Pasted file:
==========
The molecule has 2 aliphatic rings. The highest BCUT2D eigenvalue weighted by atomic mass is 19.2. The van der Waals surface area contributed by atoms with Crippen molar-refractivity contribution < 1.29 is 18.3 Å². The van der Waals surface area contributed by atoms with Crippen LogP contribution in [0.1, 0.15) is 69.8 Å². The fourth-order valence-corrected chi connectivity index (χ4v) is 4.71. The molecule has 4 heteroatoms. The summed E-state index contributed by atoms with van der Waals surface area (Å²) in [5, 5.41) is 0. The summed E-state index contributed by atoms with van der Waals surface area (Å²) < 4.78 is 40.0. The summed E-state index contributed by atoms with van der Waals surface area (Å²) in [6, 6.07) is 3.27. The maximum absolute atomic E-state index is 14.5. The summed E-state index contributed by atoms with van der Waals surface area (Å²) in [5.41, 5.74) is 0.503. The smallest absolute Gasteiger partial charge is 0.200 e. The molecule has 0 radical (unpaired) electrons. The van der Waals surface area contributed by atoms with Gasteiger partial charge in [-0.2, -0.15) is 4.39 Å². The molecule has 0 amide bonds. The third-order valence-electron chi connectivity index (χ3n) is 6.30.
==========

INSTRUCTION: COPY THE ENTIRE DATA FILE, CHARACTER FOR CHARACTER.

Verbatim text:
The molecule has 2 aliphatic rings. The highest BCUT2D eigenvalue weighted by atomic mass is 19.2. The van der Waals surface area contributed by atoms with Crippen molar-refractivity contribution < 1.29 is 18.3 Å². The van der Waals surface area contributed by atoms with Crippen LogP contribution in [0.1, 0.15) is 69.8 Å². The fourth-order valence-corrected chi connectivity index (χ4v) is 4.71. The molecule has 4 heteroatoms. The summed E-state index contributed by atoms with van der Waals surface area (Å²) in [5, 5.41) is 0. The summed E-state index contributed by atoms with van der Waals surface area (Å²) < 4.78 is 40.0. The summed E-state index contributed by atoms with van der Waals surface area (Å²) in [6, 6.07) is 3.27. The maximum absolute atomic E-state index is 14.5. The summed E-state index contributed by atoms with van der Waals surface area (Å²) in [5.41, 5.74) is 0.503. The smallest absolute Gasteiger partial charge is 0.200 e. The molecule has 0 radical (unpaired) electrons. The van der Waals surface area contributed by atoms with Gasteiger partial charge in [-0.2, -0.15) is 4.39 Å². The molecule has 0 amide bonds. The third-order valence-electron chi connectivity index (χ3n) is 6.30.